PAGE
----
Amongst the self-immolators is one Tibetan religious figure, Lama Sobha (died January 8). According to Wedge Infinity, a Japanese web magazine, because the Lama is considered to have a special existence his immolation is widely viewed as a powerful statement about the current situation in Tibet. Before sacrificing himself, he said he acted “not for his personal glory but for Tibet and the happiness of Tibetans“. Thus far, almost every victim of self-immolation has perished while reciting slogans such as “Free Tibet” and “Long live the Dalai Lama“.

Wedge Infinity explains that during one of these incidents, the Chinese public safety officers seized the corpses but this raised unrest amongst Tibetans who remained in prayer all night for the authorities to return the bodies. That time, the Chinese authorities gave in and agreed to return a body to avoid escalations. Recently, they have been more unrelenting in their decisions.

In another incident of violence that occurred on January 24, Tibetan demonstrators marched on government offices in Sêrtar. The situation escalated and Chinese authorities drew closer, shooting and imprisoning Tibetans. According to Free Tibet, Chinese security forces opened fire and killed a 49 year-old Tibetan man called Yonten.

China blames the Dalai Lama for spurring these separatist sentiments and calls the demonstrations acts of terrorism. An article by the New York Times reminds its readers that this is a sensitive period for China, as the Communist Party's leaders will change by the end of this year. China cannot afford instability on its borders or separatist movements. Besides Tibet, there are other regions such as Xinjiang and Inner Mongolia wherein ethnic minorities (such as the Uyghur) have been fomenting separatism.

Despite the information propagated by Chinese media, NGOs worldwide argue that this situation underlines the desperation caused by the religious and cultural repression that the authorities in Beijing conduct against Tibetans. To reinforce this view are many netizens, who have been posting incessantly on Twitter in the past few weeks. The netizen Tibettruth claims that the three objectives of the Tibetan struggle are:

  1. Tibet's independence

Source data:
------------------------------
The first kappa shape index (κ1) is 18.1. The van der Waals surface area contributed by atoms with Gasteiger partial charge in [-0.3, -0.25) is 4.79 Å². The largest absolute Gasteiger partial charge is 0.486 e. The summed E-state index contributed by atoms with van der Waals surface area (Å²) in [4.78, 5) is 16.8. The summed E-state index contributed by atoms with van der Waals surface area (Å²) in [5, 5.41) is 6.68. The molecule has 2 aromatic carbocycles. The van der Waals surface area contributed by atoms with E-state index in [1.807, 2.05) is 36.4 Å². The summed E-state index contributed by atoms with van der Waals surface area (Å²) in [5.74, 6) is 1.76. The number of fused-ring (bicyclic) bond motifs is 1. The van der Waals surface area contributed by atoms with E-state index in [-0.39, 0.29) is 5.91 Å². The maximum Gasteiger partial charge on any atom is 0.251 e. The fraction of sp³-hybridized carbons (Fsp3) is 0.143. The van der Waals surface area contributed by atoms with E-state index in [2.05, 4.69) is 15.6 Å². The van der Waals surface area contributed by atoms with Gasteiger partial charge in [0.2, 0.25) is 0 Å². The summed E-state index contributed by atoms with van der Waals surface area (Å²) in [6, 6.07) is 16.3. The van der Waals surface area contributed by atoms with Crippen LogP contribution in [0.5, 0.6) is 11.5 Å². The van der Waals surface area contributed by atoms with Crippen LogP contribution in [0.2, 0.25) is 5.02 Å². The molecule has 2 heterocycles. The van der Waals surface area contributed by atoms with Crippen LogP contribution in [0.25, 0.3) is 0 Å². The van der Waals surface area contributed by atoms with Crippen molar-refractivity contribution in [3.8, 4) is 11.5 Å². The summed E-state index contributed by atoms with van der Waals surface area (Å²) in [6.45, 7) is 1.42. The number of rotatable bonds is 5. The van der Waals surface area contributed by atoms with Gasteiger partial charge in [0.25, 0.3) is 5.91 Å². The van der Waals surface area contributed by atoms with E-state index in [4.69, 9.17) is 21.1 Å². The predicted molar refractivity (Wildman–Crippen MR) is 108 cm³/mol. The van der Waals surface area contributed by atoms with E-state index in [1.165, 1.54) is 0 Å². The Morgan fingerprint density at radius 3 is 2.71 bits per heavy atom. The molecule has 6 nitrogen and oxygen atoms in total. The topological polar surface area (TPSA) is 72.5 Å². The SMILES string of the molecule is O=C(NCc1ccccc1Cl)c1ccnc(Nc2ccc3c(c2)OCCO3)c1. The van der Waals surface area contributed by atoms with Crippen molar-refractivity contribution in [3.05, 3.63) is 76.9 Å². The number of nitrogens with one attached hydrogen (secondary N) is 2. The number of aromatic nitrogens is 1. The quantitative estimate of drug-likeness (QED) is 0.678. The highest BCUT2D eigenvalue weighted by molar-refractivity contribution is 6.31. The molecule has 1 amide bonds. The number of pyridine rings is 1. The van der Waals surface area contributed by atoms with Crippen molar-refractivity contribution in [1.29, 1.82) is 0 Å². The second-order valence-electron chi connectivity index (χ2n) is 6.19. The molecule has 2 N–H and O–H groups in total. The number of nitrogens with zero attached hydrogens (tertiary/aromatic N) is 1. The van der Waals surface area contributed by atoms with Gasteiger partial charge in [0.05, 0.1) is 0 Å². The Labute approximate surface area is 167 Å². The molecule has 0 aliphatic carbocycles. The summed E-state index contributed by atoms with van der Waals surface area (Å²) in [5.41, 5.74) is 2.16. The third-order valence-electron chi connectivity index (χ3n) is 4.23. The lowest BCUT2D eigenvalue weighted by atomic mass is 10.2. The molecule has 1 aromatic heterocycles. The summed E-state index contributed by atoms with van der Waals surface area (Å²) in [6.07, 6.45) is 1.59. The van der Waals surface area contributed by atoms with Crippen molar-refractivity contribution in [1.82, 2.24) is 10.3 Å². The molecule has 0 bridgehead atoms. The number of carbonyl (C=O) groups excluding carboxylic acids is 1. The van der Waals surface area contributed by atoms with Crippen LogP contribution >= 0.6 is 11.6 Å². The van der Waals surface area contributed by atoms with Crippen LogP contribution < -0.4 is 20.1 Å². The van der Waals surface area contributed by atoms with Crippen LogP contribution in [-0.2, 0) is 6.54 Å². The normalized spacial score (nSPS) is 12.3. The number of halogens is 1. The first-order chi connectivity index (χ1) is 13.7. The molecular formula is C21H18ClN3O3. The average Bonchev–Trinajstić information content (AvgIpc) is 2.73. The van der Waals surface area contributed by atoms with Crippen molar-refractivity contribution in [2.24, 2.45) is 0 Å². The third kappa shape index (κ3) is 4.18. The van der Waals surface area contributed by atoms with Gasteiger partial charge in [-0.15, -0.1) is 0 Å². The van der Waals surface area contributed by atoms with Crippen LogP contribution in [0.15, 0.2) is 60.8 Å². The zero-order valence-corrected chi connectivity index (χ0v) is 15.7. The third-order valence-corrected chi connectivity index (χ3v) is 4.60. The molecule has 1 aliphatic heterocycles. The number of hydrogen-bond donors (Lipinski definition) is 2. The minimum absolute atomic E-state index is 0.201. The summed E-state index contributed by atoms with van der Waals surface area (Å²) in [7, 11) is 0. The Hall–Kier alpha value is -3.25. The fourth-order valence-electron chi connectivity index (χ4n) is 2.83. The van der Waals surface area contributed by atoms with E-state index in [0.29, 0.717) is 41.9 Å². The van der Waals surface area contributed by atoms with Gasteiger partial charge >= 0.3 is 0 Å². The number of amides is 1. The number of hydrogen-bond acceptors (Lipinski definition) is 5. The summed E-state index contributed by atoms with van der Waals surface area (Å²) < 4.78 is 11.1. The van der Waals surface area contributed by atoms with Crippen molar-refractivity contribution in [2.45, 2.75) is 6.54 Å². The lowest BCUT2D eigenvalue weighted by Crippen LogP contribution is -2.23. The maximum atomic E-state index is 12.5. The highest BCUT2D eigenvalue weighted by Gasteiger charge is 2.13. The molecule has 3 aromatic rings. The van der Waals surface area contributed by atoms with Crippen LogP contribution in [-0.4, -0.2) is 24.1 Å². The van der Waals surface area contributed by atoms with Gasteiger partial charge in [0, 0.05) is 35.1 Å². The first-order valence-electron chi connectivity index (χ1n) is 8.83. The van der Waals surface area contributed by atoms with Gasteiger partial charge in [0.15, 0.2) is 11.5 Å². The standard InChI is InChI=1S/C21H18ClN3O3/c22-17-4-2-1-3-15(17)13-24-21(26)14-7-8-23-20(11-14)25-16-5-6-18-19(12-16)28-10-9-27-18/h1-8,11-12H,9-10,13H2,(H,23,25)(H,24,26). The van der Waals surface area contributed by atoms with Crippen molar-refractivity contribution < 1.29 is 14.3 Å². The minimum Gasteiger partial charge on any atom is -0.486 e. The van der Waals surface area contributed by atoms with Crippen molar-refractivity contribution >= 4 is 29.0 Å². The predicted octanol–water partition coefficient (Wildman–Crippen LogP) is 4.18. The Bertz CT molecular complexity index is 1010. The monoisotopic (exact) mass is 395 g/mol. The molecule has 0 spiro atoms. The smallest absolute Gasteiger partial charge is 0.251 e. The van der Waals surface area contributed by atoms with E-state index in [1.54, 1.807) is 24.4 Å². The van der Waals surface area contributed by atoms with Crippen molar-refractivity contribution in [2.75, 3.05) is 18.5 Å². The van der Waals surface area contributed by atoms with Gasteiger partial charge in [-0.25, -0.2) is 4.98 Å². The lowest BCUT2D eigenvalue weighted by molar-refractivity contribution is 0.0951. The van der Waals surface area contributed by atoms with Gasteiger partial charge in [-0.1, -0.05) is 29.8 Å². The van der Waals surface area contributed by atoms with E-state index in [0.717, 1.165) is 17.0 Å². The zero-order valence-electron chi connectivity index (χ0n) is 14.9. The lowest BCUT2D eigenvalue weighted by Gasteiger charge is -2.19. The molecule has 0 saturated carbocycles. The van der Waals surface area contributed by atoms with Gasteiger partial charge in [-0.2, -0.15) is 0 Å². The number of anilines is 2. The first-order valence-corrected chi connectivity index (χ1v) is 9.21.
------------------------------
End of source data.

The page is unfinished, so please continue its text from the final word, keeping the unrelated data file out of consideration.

2. Return of the Dalai Lama
  3. Protect Tibetan national/cultural identity.

According to a Facebook group called International Tibet Network, “solidarity vigils are taking place around the world today. Thousands of Tibetans and Tibet supporters are joining together to demand China acknowledge the growing crisis and immediately address Tibetan grievances before more lives are lost.” To find the solidarity vigil nearest to you, check this link.

“TibetanAn organization called freeTibet says Tibet support groups are organising a vigil outside the Chinese Embassy in London on 8 February between 4pm and 7.30pm to show solidarity with Tibetans. Tibetan monks will also be present to recite prayers.

Journalists are being harassed, detained and obstructed from covering the situation in Tibet, which has been virtually cut off from the world these days. writes that this is in violation of China's regulations governing foreign reporters. In the meantime, it is hard to get reports from Tibet since internet and phonelines are no longer usable within a 50-square-kilometer area of every protest site.

More pressure on behalf of the international community must be put on China. Yet this does not seem to be happening.

An article from 18 August 2011 in the Italian daily, La Repubblica, explains that the U.S. vicepresident Joe Biden underlined America's stance on the matter during a talk with his Chinese counterpart, Xi Jinping. Namely, the U.S. will firmly adhere to the one-China policy and will not support “Taiwan independence”. He said the U.S. fully acknowledges that Tibet is an inalienable part of the People’s Republic of China. Bloggers have commented, “let's face it, he knows who his real boss is". In July 2011, U.S. president Barack Obama received the Dalai Lama at the White House. He expressed his support of the battle for human rights in Tibet, but at the end of the encounter he confirmed the U.S.'s view that Tibet is part of China.

World leaders have proven to be helpless vis-a-vis the economic, military and political power that China has become: on the one hand, they embrace the Dalai Lama, on the other they abandon his followers by leaving them stranded like a dying yak. A loud and clear message must be sent to the Chinese government that violation of human rights and the killing of Tibetans is thoroughly unacceptable.